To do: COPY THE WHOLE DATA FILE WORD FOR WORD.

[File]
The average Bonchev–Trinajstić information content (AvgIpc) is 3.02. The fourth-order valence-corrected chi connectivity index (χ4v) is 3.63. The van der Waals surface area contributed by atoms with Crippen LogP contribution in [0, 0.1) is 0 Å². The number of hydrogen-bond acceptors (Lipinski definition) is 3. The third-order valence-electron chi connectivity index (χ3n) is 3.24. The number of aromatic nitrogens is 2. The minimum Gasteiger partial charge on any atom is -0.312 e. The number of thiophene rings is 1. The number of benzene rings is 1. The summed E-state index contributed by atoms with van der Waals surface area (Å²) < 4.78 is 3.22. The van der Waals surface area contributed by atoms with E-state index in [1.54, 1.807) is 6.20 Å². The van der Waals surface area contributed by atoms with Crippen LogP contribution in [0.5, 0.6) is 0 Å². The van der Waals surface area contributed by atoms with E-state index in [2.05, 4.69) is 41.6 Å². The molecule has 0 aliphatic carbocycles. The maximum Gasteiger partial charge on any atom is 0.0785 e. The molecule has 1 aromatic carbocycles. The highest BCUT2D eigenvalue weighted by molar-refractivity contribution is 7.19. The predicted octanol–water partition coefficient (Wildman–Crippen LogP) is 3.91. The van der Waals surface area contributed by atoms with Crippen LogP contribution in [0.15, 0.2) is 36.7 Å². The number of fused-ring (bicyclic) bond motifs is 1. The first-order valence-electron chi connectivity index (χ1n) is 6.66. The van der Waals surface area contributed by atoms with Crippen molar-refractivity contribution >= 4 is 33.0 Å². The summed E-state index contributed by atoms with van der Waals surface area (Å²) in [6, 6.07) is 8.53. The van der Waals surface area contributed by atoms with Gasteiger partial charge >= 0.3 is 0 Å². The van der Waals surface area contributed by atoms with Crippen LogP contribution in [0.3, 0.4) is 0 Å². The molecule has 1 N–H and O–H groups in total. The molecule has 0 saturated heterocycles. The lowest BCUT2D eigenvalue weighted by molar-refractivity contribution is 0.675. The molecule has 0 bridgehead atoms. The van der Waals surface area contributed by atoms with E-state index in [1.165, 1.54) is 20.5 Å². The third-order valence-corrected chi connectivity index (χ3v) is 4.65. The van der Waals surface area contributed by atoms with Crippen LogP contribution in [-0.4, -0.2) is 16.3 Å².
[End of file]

The average Bonchev–Trinajstić information content (AvgIpc) is 3.02. The fourth-order valence-corrected chi connectivity index (χ4v) is 3.63. The van der Waals surface area contributed by atoms with Crippen LogP contribution in [0, 0.1) is 0 Å². The number of hydrogen-bond acceptors (Lipinski definition) is 3. The third-order valence-electron chi connectivity index (χ3n) is 3.24. The number of aromatic nitrogens is 2. The minimum Gasteiger partial charge on any atom is -0.312 e. The number of thiophene rings is 1. The number of benzene rings is 1. The summed E-state index contributed by atoms with van der Waals surface area (Å²) < 4.78 is 3.22. The van der Waals surface area contributed by atoms with E-state index in [1.54, 1.807) is 6.20 Å². The van der Waals surface area contributed by atoms with Crippen LogP contribution in [0.5, 0.6) is 0 Å². The van der Waals surface area contributed by atoms with E-state index in [2.05, 4.69) is 41.6 Å². The molecule has 0 aliphatic carbocycles. The maximum Gasteiger partial charge on any atom is 0.0785 e. The molecule has 1 aromatic carbocycles. The highest BCUT2D eigenvalue weighted by molar-refractivity contribution is 7.19. The predicted octanol–water partition coefficient (Wildman–Crippen LogP) is 3.91. The van der Waals surface area contributed by atoms with Crippen LogP contribution in [0.15, 0.2) is 36.7 Å². The number of fused-ring (bicyclic) bond motifs is 1. The first-order valence-electron chi connectivity index (χ1n) is 6.66. The van der Waals surface area contributed by atoms with Crippen molar-refractivity contribution >= 4 is 33.0 Å². The summed E-state index contributed by atoms with van der Waals surface area (Å²) in [6, 6.07) is 8.53. The van der Waals surface area contributed by atoms with Gasteiger partial charge >= 0.3 is 0 Å². The van der Waals surface area contributed by atoms with Crippen LogP contribution in [0.3, 0.4) is 0 Å². The molecule has 1 N–H and O–H groups in total. The molecule has 0 saturated heterocycles. The lowest BCUT2D eigenvalue weighted by molar-refractivity contribution is 0.675. The molecule has 0 bridgehead atoms. The van der Waals surface area contributed by atoms with E-state index in [1.165, 1.54) is 20.5 Å². The third-order valence-corrected chi connectivity index (χ3v) is 4.65. The van der Waals surface area contributed by atoms with Crippen LogP contribution in [-0.4, -0.2) is 16.3 Å².